diamond geezer

 Wednesday, February 28, 2007

The Count 2007

During February 2003 on diamond geezer I kept myself busy by counting things. Ten different counts, to be precise, in a none-too thrilling daily feature called 'The Count' (a sort of 28-day tally chart). It may be deathly dull to the rest of you, but I've continued to count those ten categories again, every February since, just to keep tabs on how my life is changing. Below are my counts for February 2007, accompanied by the previous statistics and some deep, meaningful pondering. Should you care, that is.

Count 1 (Blog visitors): Blimey, I've reached the giddy heights of 800-or-so visitors a day. That's ten times more than I had four years ago, back when I used to dream of having 100. But last February's massive total remains an unrepeated freak, thanks to a single mention on Blogger's front page. This year's February figure feels somehow more worthy.
Total number of visitors to this webpage in February 2007: 23082
(2006: 42277) (2005: 9636) (2004: 6917) (2003: 2141)

Count 2 (Google searches): I'm only counting these in case too large a proportion of my visitors are coming here 'accidentally' rather than deliberately. And they're not. So that's alright then.
Total number of Google referrals to this webpage in February 2007: 3919
(2006: 3473) (2005: 908) (2004: 947) (2003: 316)

Count 3 (Blog content): I'm always convinced every year that I'm writing far more than I was last year, but this turns out not to be the case. OK, so this is my most prolific February yet, but not by much. It looks like I'm really astonishingly consistent, generating about 500-600 words a day. Good, I'd hate to think my blogging was increasing out of control like an addiction or something.
Total number of words in diamond geezer in February 2007: 17102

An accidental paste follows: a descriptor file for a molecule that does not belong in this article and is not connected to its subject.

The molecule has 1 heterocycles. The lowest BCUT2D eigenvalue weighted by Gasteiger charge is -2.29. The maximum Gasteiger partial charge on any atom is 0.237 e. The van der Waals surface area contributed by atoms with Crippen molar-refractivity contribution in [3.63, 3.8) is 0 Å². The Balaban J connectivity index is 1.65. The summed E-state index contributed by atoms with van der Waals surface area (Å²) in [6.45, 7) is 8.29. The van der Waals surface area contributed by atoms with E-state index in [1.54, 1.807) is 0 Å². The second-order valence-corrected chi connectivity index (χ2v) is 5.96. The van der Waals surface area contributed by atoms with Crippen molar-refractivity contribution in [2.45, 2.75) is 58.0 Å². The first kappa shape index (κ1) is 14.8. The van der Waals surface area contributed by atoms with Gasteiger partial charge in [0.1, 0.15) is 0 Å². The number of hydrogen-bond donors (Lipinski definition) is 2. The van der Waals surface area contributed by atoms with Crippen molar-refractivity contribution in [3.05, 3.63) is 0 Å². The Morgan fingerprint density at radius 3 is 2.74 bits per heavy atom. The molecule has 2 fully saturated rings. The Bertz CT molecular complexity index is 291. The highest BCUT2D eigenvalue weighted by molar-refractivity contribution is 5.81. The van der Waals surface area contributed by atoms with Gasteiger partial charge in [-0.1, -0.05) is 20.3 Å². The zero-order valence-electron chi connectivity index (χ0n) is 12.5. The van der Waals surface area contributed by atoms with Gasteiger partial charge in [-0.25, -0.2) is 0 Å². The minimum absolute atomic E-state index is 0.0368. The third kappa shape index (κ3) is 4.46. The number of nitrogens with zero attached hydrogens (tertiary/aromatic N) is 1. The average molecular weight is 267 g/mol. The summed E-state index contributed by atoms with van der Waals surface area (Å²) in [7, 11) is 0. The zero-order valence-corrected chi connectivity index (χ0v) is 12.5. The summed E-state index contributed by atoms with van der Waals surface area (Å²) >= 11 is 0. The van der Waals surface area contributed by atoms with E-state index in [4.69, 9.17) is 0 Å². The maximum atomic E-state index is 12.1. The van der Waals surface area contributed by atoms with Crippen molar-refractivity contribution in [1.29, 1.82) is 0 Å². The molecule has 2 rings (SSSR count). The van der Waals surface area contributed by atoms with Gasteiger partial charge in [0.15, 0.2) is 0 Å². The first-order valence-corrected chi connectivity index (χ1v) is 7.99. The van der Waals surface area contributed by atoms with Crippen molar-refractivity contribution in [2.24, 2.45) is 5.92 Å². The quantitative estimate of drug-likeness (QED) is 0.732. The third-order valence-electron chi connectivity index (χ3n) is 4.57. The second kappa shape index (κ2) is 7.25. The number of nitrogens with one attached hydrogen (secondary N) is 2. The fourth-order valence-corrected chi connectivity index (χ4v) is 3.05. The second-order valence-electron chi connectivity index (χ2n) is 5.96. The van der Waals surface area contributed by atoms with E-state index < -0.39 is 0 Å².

(2006: 15817) (2005: 16016) (2004: 16214) (2003: 14392)

Count 4 (Spam): Still surprisingly low, given the avalanche of speculative drivel that clogs the world's inboxes. My ISP manages to block most incoming spam, thankfully, although numbers slipping through are sadly on the increase. Those new blurred-image messages for US stock options seem most difficult to stop at the moment, along with the usual badly-spelt willy-strengtheners. But I should be glad to be averaging only four a day.
Total number of spam emails I received in February 2007: 119
(2006:82) (2005: 54) (2004: 31) (2003: 30)

Count 5 (Nights out): Oh dear, I appear still to be an after-dark hermit, with 25 nights in this month and only three nights out. I've defined 'night out' to be 'sometime after 6pm', which has discounted a couple of otherwise appropriate contenders. And I've included sitting in an audience (eg at the cinema) as 'being sociable', even though it's not really. Otherwise my total would be down to just one, which is a bit grim really. Still, I'm expecting things to pick up from the middle of next month, maybe even approaching 2003 levels...
The number of nights in February 2007 I went out and was vaguely sociable: 3
(2006: 2) (2005: 2) (2004: 7) (2003: 21)

Count 6 (Alcohol intake): That's right, my entire alcohol consumption for this month consists of a single bottle of Becks, which was consumed before 5pm on the very first day of the month. It may be healthy to be nigh teetotal, but it's also a sign of how stay-at-home I've become.
Total number of bottles of Becks I drank in February 2007: 1
(2006: 7) (2005: 0) (2004: 17) (2003: 58)

Count 7 (Tea intake): Apart from one dodgy year when workplace kettle usage was banned, my tea consumption remains wonderfully consistent. As, incidentally, does my coffee intake (still zero).
Total number of cups of tea I drank in February 2007: 137
(2006: 128) (2005:81) (2004: 135) (2003: 135)

Count 8 (Trains used): Again, very regular and fairly high. You can tell I live in London, can't you?
Total number of trains I travelled on in February 2007: 100
(2006: 107) (2005: 117) (2004: 109) (2003: 103)

Count 9 (Exercise taken): I'd like to assure you that any apparent decline in escalator-climbing is due to the nature of my daily commute, not to any increasing levels of breathless unfitness. Honest. I still walk up every escalator I ascend (unless a fat tourist with an even fatter suitcase is blocking my upward progress, of course).
Total number of escalators I walked up in February 2007: 31
(2006: 35) (2005:38) (2004: 72) (2003: 73)

Count 10 (Mystery count): At one point earlier in the month I thought that the legendary diamond geezer Mystery Count was most definitely going to reach 2 by the end of February. And then I'd have had to tell you what I was counting, like I promised. But these expectations proved wholly unfounded, and so the Mystery Count remains zero. Bad luck. Maybe next year...